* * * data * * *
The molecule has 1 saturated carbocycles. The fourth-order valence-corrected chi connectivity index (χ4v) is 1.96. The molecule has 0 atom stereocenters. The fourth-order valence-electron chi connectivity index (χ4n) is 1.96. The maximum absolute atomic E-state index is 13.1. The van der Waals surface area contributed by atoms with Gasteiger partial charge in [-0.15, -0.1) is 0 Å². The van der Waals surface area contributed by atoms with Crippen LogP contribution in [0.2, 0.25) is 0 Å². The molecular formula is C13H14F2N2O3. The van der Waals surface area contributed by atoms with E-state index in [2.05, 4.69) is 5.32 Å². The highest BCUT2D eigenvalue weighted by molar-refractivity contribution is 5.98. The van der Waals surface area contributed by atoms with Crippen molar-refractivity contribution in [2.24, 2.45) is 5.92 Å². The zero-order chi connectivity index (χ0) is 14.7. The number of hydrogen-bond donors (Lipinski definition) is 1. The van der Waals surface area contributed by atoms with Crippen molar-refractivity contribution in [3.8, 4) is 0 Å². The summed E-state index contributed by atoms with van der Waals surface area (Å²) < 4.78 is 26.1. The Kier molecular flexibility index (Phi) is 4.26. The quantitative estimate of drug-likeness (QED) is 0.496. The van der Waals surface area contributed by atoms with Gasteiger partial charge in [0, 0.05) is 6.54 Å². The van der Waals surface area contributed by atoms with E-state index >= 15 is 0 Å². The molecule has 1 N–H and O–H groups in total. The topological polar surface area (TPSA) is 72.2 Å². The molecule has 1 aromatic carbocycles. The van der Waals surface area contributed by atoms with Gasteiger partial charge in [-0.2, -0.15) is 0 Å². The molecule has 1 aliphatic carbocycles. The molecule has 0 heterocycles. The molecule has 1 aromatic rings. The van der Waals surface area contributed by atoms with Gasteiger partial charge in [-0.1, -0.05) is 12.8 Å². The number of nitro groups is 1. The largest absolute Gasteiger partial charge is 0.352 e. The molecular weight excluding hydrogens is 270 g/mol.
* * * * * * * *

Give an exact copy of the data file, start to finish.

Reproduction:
The molecule has 1 saturated carbocycles. The fourth-order valence-corrected chi connectivity index (χ4v) is 1.96. The molecule has 0 atom stereocenters. The fourth-order valence-electron chi connectivity index (χ4n) is 1.96. The maximum absolute atomic E-state index is 13.1. The van der Waals surface area contributed by atoms with Gasteiger partial charge in [-0.15, -0.1) is 0 Å². The van der Waals surface area contributed by atoms with Crippen LogP contribution in [0.2, 0.25) is 0 Å². The molecular formula is C13H14F2N2O3. The van der Waals surface area contributed by atoms with E-state index in [2.05, 4.69) is 5.32 Å². The highest BCUT2D eigenvalue weighted by molar-refractivity contribution is 5.98. The van der Waals surface area contributed by atoms with Crippen molar-refractivity contribution in [2.24, 2.45) is 5.92 Å². The zero-order chi connectivity index (χ0) is 14.7. The number of hydrogen-bond donors (Lipinski definition) is 1. The van der Waals surface area contributed by atoms with Crippen molar-refractivity contribution in [3.8, 4) is 0 Å². The summed E-state index contributed by atoms with van der Waals surface area (Å²) < 4.78 is 26.1. The Kier molecular flexibility index (Phi) is 4.26. The quantitative estimate of drug-likeness (QED) is 0.496. The van der Waals surface area contributed by atoms with Gasteiger partial charge in [0, 0.05) is 6.54 Å². The van der Waals surface area contributed by atoms with E-state index >= 15 is 0 Å². The molecule has 1 N–H and O–H groups in total. The topological polar surface area (TPSA) is 72.2 Å². The molecule has 1 aromatic carbocycles. The van der Waals surface area contributed by atoms with Gasteiger partial charge in [-0.2, -0.15) is 0 Å². The molecule has 1 aliphatic carbocycles. The molecule has 0 heterocycles. The molecule has 1 aromatic rings. The van der Waals surface area contributed by atoms with Gasteiger partial charge in [-0.1, -0.05) is 12.8 Å². The number of nitro groups is 1. The largest absolute Gasteiger partial charge is 0.352 e. The molecular weight excluding hydrogens is 270 g/mol.